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Sugar beet: Danish relatives deliver resistance gene

The viral disease rhizomania is a severe sugar beet pest. In Danish relatives of beets researchers have identified a powerful resistance gene.

Infection with the Rhizomania virus causes the loss of up to 80% of sugar beet yield. Left & right: infected pants; right: healthy
Bernd Holtschulte/ Universität Kiel

Sugar beet (Beta vulgaris) is a fairly young but also diverse crop that is farmed across Europe. The cultivation of sugar beet was the starting point for the industrial sugar production. Today, approximately one third of the global sugar consumption originates from sugar beet, which generates a yearly revenue of about €25 billion. However, in recent years the plant  the beet necrotic yellow vein virus (BNYVV)  - causing rhizomania  - has endangered the sugar beet yield more and more. The virus is transferred via fungi that live in the soil, and has reduced the global yield by up to 80%. These huge losses occur, because rhizomania does not respond to conventional pesticides. An international research team headed by the Kiel University (CAU) has detected a novel resistance-gene that protects the plant from the virus.

Rhizomania overcomes previous resistance mechanism

Incorporating resistance mechanisms into plant breeding has been done for decades. However, over the last few years the virus causing rhizomania has been overcoming the genetic resistance mechanism that had been used for sugar beet thus far. An international team of researchers now identified an alternative rhizomania resistance gene, which naturally occurs in wild populations of sugar beet. Because of the exact genetic identification of this novel resistance gene it can be immediately applied to its agricultural usage. The study was published in the journal "Nature Communications".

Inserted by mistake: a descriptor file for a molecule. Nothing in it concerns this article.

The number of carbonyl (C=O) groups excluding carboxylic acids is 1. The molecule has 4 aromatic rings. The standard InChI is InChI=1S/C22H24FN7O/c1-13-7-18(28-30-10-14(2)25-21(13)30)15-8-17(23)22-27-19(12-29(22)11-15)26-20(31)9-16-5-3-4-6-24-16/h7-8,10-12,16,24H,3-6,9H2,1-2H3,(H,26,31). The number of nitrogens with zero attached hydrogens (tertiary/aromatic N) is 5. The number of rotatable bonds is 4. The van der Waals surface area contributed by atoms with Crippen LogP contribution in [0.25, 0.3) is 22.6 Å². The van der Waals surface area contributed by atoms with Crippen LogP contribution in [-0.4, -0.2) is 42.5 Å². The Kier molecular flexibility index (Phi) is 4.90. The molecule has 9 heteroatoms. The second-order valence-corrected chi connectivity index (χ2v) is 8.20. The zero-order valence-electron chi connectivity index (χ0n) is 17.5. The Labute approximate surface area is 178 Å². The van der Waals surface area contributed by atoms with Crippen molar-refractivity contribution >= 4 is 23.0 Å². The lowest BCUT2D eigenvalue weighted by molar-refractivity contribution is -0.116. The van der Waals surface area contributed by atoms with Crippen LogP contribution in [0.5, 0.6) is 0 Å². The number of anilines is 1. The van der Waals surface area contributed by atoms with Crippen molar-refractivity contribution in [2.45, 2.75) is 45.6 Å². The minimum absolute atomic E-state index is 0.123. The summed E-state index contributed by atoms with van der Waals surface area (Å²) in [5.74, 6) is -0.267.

The exact identification of the gene underlying the resistance mechanism allows for their application in plant breeding. The fact that a second resistance mechanism exists had been known for a while. But since sugar beets carrying this resistance provided smaller yields than other plants, they were hardly used in farming.

Wild sugar beets in Denmark hold the resistance key

In order to identify the gene the researchers went to the coastal area of the Danish island Seeland. There a wild sugar beet population grows that is not affected by the Rhizomania virus. “Interestingly we noticed that resistant and vulnerable wild beets are living next to each other on a stretch of 15 kilometres”, says Gina Capistrano-Gossmann of the CAU. „Resistant plants have no advantage over vulnerable plants at this spot, because the soil is not infected with the Rhizomania virus”, he explains. To decipher the genetic basis of the virus-resistance in these beets, the researchers compared gene sequences of the resistant beets with the sequences of vulnerable beets and performed an association analysis. At the end of their analyses they were able to localize where in the genome the resistance gene could be found.

Biodiversity enables alternative resilience

Since they now know the resistance-causing gene sequence, the researchers can easily distinguish between resistant and vulnerable young plants. Moreover, the molecular reaction based on the resistance-gene can be analysed in more detail now. Because of these findings future farmers will be able to cultivate rhizomania-resistant sugar beets that hold the promise of high yields. Of note: the resistance was found in a wild beet population, highlighting once more the importance of biodiversity, the potential therein, as well as the need to protect the naturally occurring biodiversity and the diverse genetic gene pool.


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